Professional Tennis Rules Are Making It Hard for Serena Williams to Come Back to the Office Post-Baby

Even Serena Williams can’t avoid the mommy track.

The organizers of the French Open announced on Monday that they would not seed Serena Williams even though Williams was ranked No.1 when she left the tour on maternity leave in January 2017. While that rank has been protected during her maternity leave, which allowed her to enter the French Open, seeding is based on current rank, and this week Serena Williams is ranked No. 453.

The French Open will be her first major competition back after giving birth in September and experiencing life-threatening complications that kept her in bed for six weeks. In March she briefly rejoined the tour for two tournaments where she was unseeded in Indian Wells and Miami. Without a seed, Williams is likely to face an uphill battle as she plays against more experienced players earlier on, a dynamic that contributed to her middling performance at the March tournaments.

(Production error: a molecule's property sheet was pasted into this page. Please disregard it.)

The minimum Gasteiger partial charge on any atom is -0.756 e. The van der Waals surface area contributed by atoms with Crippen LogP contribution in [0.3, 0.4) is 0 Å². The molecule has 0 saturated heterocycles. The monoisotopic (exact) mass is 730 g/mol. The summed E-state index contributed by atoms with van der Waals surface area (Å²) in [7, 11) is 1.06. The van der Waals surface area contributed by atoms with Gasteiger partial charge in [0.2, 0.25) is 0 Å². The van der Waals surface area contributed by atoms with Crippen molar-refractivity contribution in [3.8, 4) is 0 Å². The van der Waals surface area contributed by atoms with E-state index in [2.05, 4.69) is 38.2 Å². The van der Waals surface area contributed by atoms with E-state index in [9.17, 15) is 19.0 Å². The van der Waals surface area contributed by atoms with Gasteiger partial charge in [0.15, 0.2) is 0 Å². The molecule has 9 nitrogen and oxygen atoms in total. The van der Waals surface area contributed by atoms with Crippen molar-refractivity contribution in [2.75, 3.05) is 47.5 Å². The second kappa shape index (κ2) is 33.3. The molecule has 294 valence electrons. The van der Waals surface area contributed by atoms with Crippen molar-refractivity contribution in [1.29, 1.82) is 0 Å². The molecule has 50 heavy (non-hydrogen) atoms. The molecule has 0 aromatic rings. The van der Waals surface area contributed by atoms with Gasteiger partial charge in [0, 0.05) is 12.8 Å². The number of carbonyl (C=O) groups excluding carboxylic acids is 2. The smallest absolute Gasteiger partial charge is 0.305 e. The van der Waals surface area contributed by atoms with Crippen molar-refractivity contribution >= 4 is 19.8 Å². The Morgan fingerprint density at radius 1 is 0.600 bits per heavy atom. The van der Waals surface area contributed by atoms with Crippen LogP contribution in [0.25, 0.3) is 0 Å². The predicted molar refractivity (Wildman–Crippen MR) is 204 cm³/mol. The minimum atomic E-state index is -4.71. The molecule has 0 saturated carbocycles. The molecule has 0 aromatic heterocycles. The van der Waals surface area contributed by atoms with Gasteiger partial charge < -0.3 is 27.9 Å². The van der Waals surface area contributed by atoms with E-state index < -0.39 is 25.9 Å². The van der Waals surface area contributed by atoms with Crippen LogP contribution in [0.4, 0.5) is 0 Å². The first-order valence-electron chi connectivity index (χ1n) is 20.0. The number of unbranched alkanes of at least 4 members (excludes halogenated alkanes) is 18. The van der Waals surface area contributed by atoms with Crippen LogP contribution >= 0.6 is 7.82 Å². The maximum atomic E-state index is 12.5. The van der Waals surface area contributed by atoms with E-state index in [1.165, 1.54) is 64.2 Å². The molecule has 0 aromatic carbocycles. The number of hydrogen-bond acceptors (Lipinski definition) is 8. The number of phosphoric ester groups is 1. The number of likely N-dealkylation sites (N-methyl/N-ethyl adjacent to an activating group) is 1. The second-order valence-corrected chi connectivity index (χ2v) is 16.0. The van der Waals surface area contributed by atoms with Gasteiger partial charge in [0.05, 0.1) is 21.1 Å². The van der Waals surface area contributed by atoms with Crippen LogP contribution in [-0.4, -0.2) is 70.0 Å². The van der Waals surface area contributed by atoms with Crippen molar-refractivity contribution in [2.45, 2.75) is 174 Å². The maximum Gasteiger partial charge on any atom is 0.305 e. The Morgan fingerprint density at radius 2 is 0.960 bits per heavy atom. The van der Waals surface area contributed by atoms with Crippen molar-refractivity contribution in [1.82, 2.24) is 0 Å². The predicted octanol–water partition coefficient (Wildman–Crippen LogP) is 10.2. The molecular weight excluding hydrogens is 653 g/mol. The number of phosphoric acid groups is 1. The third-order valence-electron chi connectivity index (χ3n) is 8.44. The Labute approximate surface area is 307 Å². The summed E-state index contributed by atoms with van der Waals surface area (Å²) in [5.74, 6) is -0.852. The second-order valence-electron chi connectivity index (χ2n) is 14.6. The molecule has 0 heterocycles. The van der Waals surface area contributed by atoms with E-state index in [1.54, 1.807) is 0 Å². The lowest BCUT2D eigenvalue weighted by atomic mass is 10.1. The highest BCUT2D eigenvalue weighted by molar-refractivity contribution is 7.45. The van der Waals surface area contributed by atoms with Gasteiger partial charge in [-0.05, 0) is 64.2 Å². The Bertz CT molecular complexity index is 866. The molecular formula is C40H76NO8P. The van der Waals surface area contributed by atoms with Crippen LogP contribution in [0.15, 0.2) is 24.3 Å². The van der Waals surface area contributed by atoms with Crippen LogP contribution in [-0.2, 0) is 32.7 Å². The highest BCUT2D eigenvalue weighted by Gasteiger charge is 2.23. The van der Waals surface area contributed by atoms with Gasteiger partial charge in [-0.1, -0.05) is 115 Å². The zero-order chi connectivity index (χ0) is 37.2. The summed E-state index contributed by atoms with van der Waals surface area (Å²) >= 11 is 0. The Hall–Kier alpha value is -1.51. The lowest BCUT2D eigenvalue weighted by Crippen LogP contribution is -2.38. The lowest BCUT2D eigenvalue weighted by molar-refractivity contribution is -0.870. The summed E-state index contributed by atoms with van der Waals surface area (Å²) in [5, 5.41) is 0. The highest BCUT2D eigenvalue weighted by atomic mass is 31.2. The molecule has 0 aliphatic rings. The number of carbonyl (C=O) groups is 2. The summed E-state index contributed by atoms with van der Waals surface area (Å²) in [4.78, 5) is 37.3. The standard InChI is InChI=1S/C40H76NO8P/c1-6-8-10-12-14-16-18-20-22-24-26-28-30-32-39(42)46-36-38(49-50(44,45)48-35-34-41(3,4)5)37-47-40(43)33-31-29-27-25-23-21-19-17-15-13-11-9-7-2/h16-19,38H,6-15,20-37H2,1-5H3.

At present, the Women’s Tennis Association (WTA) treats pregnancy the same way as an injury or illness, though they’re considering a rule change that would treat maternity leave differently. Still, USA Today sports columnist Nancy Armour argues the French Open need not stay “stuck in the 1950s” just because the WTA is. That is to say, they could decide to seed Williams anyway.

Several of Williams’s fiercest competitors seem to agree that the 23-time Grand Slam champion should be seeded. Maria Sharapova, a noted rival, said “It’s such an incredible effort for a woman to come back from physically, emotionally. … There’s just another whole dimension to the travel, to the experiences, to the emotions to the physicality of every single day. …So, yeah, I definitely think that would be a nice change.”

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